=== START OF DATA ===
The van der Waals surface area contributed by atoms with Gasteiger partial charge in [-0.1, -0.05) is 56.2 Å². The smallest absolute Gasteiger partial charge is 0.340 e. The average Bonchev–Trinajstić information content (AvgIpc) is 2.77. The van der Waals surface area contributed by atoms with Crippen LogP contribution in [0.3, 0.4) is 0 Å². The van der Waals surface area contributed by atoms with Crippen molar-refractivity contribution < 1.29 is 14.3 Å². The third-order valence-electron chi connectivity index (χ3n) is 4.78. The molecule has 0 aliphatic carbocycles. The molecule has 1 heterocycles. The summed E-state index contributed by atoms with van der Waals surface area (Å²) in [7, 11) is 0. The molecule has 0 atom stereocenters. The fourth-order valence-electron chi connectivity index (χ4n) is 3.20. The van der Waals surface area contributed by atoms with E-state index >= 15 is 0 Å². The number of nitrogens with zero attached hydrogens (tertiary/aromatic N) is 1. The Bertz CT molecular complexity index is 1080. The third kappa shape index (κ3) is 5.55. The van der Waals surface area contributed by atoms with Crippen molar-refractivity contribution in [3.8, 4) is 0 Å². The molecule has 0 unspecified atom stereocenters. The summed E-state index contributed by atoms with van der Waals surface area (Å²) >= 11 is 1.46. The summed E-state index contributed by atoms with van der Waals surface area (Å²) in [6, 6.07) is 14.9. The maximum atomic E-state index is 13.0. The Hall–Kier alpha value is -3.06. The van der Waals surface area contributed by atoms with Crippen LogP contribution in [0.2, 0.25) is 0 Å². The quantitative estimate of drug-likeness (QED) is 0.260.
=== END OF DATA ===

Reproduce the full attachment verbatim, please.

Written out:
The van der Waals surface area contributed by atoms with Gasteiger partial charge in [-0.1, -0.05) is 56.2 Å². The smallest absolute Gasteiger partial charge is 0.340 e. The average Bonchev–Trinajstić information content (AvgIpc) is 2.77. The van der Waals surface area contributed by atoms with Crippen LogP contribution in [0.3, 0.4) is 0 Å². The van der Waals surface area contributed by atoms with Crippen molar-refractivity contribution < 1.29 is 14.3 Å². The third-order valence-electron chi connectivity index (χ3n) is 4.78. The molecule has 0 aliphatic carbocycles. The molecule has 1 heterocycles. The summed E-state index contributed by atoms with van der Waals surface area (Å²) in [7, 11) is 0. The molecule has 0 atom stereocenters. The fourth-order valence-electron chi connectivity index (χ4n) is 3.20. The van der Waals surface area contributed by atoms with E-state index >= 15 is 0 Å². The number of nitrogens with zero attached hydrogens (tertiary/aromatic N) is 1. The Bertz CT molecular complexity index is 1080. The third kappa shape index (κ3) is 5.55. The van der Waals surface area contributed by atoms with Crippen molar-refractivity contribution in [3.8, 4) is 0 Å². The molecule has 0 unspecified atom stereocenters. The summed E-state index contributed by atoms with van der Waals surface area (Å²) >= 11 is 1.46. The summed E-state index contributed by atoms with van der Waals surface area (Å²) in [6, 6.07) is 14.9. The maximum atomic E-state index is 13.0. The Hall–Kier alpha value is -3.06. The van der Waals surface area contributed by atoms with Crippen LogP contribution in [0.2, 0.25) is 0 Å². The quantitative estimate of drug-likeness (QED) is 0.260.